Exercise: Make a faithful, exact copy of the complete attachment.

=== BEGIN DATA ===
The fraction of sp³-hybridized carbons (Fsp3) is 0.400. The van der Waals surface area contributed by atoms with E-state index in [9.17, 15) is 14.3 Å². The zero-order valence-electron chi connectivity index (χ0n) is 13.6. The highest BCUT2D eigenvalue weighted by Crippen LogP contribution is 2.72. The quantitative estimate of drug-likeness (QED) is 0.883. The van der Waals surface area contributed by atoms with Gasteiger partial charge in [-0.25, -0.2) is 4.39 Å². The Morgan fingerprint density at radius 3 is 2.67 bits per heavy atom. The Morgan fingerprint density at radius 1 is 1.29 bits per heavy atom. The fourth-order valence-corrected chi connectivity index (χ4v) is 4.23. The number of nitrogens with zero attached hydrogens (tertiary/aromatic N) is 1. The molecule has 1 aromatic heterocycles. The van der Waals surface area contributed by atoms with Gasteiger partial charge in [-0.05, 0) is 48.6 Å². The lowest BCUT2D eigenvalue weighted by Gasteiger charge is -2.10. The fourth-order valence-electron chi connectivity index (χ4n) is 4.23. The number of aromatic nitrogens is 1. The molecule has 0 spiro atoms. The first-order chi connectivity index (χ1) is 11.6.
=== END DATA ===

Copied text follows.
The fraction of sp³-hybridized carbons (Fsp3) is 0.400. The van der Waals surface area contributed by atoms with E-state index in [9.17, 15) is 14.3 Å². The zero-order valence-electron chi connectivity index (χ0n) is 13.6. The highest BCUT2D eigenvalue weighted by Crippen LogP contribution is 2.72. The quantitative estimate of drug-likeness (QED) is 0.883. The van der Waals surface area contributed by atoms with Gasteiger partial charge in [-0.25, -0.2) is 4.39 Å². The Morgan fingerprint density at radius 3 is 2.67 bits per heavy atom. The Morgan fingerprint density at radius 1 is 1.29 bits per heavy atom. The fourth-order valence-corrected chi connectivity index (χ4v) is 4.23. The number of nitrogens with zero attached hydrogens (tertiary/aromatic N) is 1. The molecule has 1 aromatic heterocycles. The van der Waals surface area contributed by atoms with Gasteiger partial charge in [-0.05, 0) is 48.6 Å². The lowest BCUT2D eigenvalue weighted by Gasteiger charge is -2.10. The fourth-order valence-electron chi connectivity index (χ4n) is 4.23. The number of aromatic nitrogens is 1. The molecule has 0 spiro atoms. The first-order chi connectivity index (χ1) is 11.6.